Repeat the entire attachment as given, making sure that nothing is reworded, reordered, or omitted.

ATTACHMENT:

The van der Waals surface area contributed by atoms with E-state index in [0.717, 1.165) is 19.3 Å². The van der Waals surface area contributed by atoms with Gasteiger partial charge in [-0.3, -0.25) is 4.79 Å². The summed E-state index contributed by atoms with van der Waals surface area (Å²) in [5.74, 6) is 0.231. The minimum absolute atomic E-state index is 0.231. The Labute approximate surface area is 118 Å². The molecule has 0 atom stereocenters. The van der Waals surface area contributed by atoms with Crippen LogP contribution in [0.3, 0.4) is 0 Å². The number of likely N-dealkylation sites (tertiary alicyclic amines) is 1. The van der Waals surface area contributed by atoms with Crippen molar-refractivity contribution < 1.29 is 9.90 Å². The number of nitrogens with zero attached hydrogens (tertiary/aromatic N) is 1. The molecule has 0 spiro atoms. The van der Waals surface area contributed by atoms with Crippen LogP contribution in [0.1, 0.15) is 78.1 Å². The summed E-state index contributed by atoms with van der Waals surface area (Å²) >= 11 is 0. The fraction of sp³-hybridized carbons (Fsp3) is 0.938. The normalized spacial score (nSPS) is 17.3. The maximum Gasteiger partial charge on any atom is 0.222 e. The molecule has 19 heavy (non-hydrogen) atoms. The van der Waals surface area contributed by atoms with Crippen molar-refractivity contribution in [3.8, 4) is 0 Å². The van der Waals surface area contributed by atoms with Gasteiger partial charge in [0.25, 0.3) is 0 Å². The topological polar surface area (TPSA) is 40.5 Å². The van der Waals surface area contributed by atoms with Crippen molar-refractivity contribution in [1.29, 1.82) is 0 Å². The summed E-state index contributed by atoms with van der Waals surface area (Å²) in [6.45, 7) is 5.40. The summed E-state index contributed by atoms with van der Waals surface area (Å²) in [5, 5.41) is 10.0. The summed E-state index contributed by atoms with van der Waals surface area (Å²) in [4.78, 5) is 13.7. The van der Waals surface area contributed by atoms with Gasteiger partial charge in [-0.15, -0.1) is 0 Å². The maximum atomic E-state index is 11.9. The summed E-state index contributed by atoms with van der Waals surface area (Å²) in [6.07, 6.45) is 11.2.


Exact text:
The van der Waals surface area contributed by atoms with E-state index in [0.717, 1.165) is 19.3 Å². The van der Waals surface area contributed by atoms with Gasteiger partial charge in [-0.3, -0.25) is 4.79 Å². The summed E-state index contributed by atoms with van der Waals surface area (Å²) in [5.74, 6) is 0.231. The minimum absolute atomic E-state index is 0.231. The Labute approximate surface area is 118 Å². The molecule has 0 atom stereocenters. The van der Waals surface area contributed by atoms with Crippen LogP contribution in [0.3, 0.4) is 0 Å². The number of likely N-dealkylation sites (tertiary alicyclic amines) is 1. The van der Waals surface area contributed by atoms with Crippen molar-refractivity contribution < 1.29 is 9.90 Å². The number of nitrogens with zero attached hydrogens (tertiary/aromatic N) is 1. The molecule has 0 spiro atoms. The van der Waals surface area contributed by atoms with Crippen LogP contribution in [0.1, 0.15) is 78.1 Å². The summed E-state index contributed by atoms with van der Waals surface area (Å²) >= 11 is 0. The fraction of sp³-hybridized carbons (Fsp3) is 0.938. The normalized spacial score (nSPS) is 17.3. The maximum Gasteiger partial charge on any atom is 0.222 e. The molecule has 19 heavy (non-hydrogen) atoms. The van der Waals surface area contributed by atoms with Crippen molar-refractivity contribution in [3.8, 4) is 0 Å². The van der Waals surface area contributed by atoms with Gasteiger partial charge in [0.25, 0.3) is 0 Å². The topological polar surface area (TPSA) is 40.5 Å². The van der Waals surface area contributed by atoms with Crippen molar-refractivity contribution in [1.29, 1.82) is 0 Å². The summed E-state index contributed by atoms with van der Waals surface area (Å²) in [6.45, 7) is 5.40. The summed E-state index contributed by atoms with van der Waals surface area (Å²) in [5, 5.41) is 10.0. The summed E-state index contributed by atoms with van der Waals surface area (Å²) in [4.78, 5) is 13.7. The van der Waals surface area contributed by atoms with Gasteiger partial charge in [-0.15, -0.1) is 0 Å². The maximum atomic E-state index is 11.9. The summed E-state index contributed by atoms with van der Waals surface area (Å²) in [6.07, 6.45) is 11.2.